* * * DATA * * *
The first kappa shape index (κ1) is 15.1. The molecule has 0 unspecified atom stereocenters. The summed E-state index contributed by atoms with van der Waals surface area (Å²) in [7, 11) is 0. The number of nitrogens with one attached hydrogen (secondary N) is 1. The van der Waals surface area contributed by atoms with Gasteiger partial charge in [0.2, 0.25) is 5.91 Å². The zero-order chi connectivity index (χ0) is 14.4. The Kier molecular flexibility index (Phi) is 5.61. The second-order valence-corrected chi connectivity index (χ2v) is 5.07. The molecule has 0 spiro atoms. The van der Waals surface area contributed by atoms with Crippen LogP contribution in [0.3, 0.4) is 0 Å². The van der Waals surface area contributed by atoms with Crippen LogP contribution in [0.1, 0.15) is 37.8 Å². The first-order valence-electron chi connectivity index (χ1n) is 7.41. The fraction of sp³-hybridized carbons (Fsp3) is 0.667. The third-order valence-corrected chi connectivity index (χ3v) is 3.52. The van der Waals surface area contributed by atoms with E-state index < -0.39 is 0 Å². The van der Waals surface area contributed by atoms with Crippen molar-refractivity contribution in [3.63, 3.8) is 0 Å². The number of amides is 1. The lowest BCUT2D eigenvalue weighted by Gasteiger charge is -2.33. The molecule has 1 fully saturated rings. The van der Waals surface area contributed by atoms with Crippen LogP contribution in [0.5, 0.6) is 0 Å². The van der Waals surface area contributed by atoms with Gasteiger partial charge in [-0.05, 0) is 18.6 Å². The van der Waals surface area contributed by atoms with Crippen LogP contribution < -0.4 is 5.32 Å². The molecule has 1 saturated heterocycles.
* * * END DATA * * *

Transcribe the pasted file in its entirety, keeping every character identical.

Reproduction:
The first kappa shape index (κ1) is 15.1. The molecule has 0 unspecified atom stereocenters. The summed E-state index contributed by atoms with van der Waals surface area (Å²) in [7, 11) is 0. The number of nitrogens with one attached hydrogen (secondary N) is 1. The van der Waals surface area contributed by atoms with Gasteiger partial charge in [0.2, 0.25) is 5.91 Å². The zero-order chi connectivity index (χ0) is 14.4. The Kier molecular flexibility index (Phi) is 5.61. The second-order valence-corrected chi connectivity index (χ2v) is 5.07. The molecule has 0 spiro atoms. The van der Waals surface area contributed by atoms with Crippen LogP contribution in [0.3, 0.4) is 0 Å². The van der Waals surface area contributed by atoms with Crippen LogP contribution in [0.1, 0.15) is 37.8 Å². The first-order valence-electron chi connectivity index (χ1n) is 7.41. The fraction of sp³-hybridized carbons (Fsp3) is 0.667. The third-order valence-corrected chi connectivity index (χ3v) is 3.52. The van der Waals surface area contributed by atoms with E-state index < -0.39 is 0 Å². The van der Waals surface area contributed by atoms with Crippen molar-refractivity contribution in [3.63, 3.8) is 0 Å². The number of amides is 1. The lowest BCUT2D eigenvalue weighted by Gasteiger charge is -2.33. The molecule has 1 fully saturated rings. The van der Waals surface area contributed by atoms with Crippen LogP contribution in [0.5, 0.6) is 0 Å². The van der Waals surface area contributed by atoms with Gasteiger partial charge in [-0.05, 0) is 18.6 Å². The van der Waals surface area contributed by atoms with Crippen LogP contribution < -0.4 is 5.32 Å². The molecule has 1 saturated heterocycles.